After serving with Parachute Battalion, veteran gets to leap again

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News

By Barb McKay

 

When it comes to jumping out of airplanes, Jack Pym is about as experienced as they come.

 

 

Jack Pym, centre, went skydiving last week with Stan Soloduka, left. Charles Mann, right, plans to jump next summer as well. (submitted photo)

 

 

Pym, a Second World War veteran, was a member of the First Canadian Parachute Battalion. Last Tuesday 86-year-old Pym had the opportunity to take the plunge once again. The chance came when Pym’s chiropractor, Stan Soloduka, told him that he was interested in trying skydiving. He had his own plane and wanted someone to come along with him. Pym said he would like to join him.

 

The two climbed into Soloduka’s small plane and flew to the Niagara Skydive Centre in Dunnville. The men were to do a tandem jump, but were expected to undergo training before being taken up with the professionals. As the details were being sorted out a slight exception was made for Pym.

 

“Stan said, ‘he was with the Canadian paratroopers,’ and they said, ‘oh, well we’ll just give him a refresher,’” said Pym with a chuckle.

 

The First Canadian Parachute Battalion was an elite group of Canadian soldiers that was known for never failing to complete a mission. The battalion members were the only Canadians to participate at the Battle of the Bulge. As a member of the battalion, Pym was trained to jump through a hole in the floor of the aircraft, rather than the door. His jumps were short, typically around 1,000 to 1,200 feet, at a speed of about 18 feet per second.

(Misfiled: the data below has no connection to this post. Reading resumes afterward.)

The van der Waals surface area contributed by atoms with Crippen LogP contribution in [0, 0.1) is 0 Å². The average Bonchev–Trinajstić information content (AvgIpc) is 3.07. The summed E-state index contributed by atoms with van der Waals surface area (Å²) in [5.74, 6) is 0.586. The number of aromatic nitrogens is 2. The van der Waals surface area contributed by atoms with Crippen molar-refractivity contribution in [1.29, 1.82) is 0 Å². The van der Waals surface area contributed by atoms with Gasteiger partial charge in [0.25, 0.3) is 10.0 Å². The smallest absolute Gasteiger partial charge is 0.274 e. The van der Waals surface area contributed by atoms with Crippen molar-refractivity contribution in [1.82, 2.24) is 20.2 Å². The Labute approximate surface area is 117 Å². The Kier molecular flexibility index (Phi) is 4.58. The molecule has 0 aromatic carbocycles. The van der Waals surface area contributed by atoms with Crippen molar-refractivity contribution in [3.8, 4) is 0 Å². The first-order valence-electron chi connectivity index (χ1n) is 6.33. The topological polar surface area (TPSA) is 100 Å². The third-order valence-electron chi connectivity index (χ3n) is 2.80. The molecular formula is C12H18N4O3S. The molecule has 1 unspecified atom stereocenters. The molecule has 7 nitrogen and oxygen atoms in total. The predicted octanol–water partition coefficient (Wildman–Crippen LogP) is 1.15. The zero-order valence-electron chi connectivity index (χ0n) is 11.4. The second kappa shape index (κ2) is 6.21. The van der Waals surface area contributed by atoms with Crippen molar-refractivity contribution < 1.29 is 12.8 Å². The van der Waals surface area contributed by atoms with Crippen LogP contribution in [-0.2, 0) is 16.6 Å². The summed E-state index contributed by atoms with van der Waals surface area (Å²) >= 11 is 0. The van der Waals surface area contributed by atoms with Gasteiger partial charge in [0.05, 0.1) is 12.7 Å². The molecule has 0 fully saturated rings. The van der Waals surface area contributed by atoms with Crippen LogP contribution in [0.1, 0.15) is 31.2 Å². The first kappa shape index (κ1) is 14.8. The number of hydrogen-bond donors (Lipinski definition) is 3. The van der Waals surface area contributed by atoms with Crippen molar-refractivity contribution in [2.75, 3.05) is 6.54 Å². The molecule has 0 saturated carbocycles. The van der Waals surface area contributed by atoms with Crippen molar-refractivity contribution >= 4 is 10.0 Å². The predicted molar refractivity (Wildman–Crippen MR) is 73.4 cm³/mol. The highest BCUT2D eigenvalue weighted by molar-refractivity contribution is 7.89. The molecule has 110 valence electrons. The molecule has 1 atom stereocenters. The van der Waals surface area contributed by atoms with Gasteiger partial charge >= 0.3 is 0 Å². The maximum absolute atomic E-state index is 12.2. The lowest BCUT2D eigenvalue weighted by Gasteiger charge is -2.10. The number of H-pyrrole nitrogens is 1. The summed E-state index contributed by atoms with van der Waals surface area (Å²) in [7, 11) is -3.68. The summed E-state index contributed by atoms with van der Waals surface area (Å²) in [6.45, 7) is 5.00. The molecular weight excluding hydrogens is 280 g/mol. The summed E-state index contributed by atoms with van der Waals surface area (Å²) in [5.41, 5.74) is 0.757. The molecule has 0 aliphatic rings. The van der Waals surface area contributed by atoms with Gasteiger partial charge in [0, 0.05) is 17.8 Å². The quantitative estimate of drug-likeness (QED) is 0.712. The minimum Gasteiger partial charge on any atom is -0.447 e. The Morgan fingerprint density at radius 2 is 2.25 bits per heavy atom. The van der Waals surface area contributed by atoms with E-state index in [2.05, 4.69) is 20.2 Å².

“You were hooked up to a line and once you stepped out, you were gone,” Pym said. “You check your chute and then you’re on the ground.”

 

Pym can recall doing one free fall jump during a training exercise in England.

 

“I looked down (out of the plane) and the cars were the size of mice,” he said, “and they said, ‘Jump Pym!’”

 

Pym remembers seeing his feet in the air above him as he tumbled around.

 

Last week’s jump was much different than what he experienced as a paratrooper.

 

At 11,000 feet Pym did a free fall for a good minute before his chute opened.

 

“It was just like flying in a plane,” he said. “I got a good look around.”

 

It took about 30 minutes for Pym, Soloduka, the instructors and a cameraman to take the plane up to the height where they would leap out.

 

“It was a small plane and we were crammed in there like sardines,” he said.

 

Once the plane reached 11,000 feet the small door opened and out the men went, one at a time. Pym jumped first, with the cameraman who had stepped out and was hanging on to the strut.

 

“Everyone asked if I’d be scared and I said, ‘No, I’m not scared.’”

 

It was cold at the high altitude and quite windy, Pym said.

 

It was Soloduka’s first jump. He enjoyed it so much he went up and jumped for a second time.

 

“It’s exciting,” he said. “It’s an adrenalin rush.”

 

Pym plans to skydive again and he won’t be alone. After hearing about his adventure seven of his grandchildren plan to jump with him.

 

“My grandchildren all want to go now,” he said. “If they want to go, I’ll go.”

 

Next summer, Pym said, fellow Second World War veteran and former Kincardine mayor Charlie Mann plans to join him on a jump. Soloduka hopes to fly the veterans down for the big event.